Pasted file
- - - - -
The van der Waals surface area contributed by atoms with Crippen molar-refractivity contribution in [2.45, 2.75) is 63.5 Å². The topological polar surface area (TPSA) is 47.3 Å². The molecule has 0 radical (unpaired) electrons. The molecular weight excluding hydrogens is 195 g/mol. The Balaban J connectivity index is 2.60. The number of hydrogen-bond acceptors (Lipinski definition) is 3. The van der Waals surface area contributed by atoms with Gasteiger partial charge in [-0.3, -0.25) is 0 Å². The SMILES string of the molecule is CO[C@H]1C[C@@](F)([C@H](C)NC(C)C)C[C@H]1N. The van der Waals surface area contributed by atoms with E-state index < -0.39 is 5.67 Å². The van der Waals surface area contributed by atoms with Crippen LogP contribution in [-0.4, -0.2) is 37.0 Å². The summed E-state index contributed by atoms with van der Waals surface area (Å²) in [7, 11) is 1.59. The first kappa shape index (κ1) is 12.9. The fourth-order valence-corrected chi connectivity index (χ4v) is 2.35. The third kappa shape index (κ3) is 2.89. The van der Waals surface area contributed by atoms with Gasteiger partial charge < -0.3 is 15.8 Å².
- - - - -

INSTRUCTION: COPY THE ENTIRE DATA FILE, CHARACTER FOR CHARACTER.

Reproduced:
The van der Waals surface area contributed by atoms with Crippen molar-refractivity contribution in [2.45, 2.75) is 63.5 Å². The topological polar surface area (TPSA) is 47.3 Å². The molecule has 0 radical (unpaired) electrons. The molecular weight excluding hydrogens is 195 g/mol. The Balaban J connectivity index is 2.60. The number of hydrogen-bond acceptors (Lipinski definition) is 3. The van der Waals surface area contributed by atoms with Gasteiger partial charge in [-0.3, -0.25) is 0 Å². The SMILES string of the molecule is CO[C@H]1C[C@@](F)([C@H](C)NC(C)C)C[C@H]1N. The van der Waals surface area contributed by atoms with E-state index < -0.39 is 5.67 Å². The van der Waals surface area contributed by atoms with Crippen LogP contribution in [-0.4, -0.2) is 37.0 Å². The summed E-state index contributed by atoms with van der Waals surface area (Å²) in [7, 11) is 1.59. The first kappa shape index (κ1) is 12.9. The fourth-order valence-corrected chi connectivity index (χ4v) is 2.35. The third kappa shape index (κ3) is 2.89. The van der Waals surface area contributed by atoms with Gasteiger partial charge < -0.3 is 15.8 Å².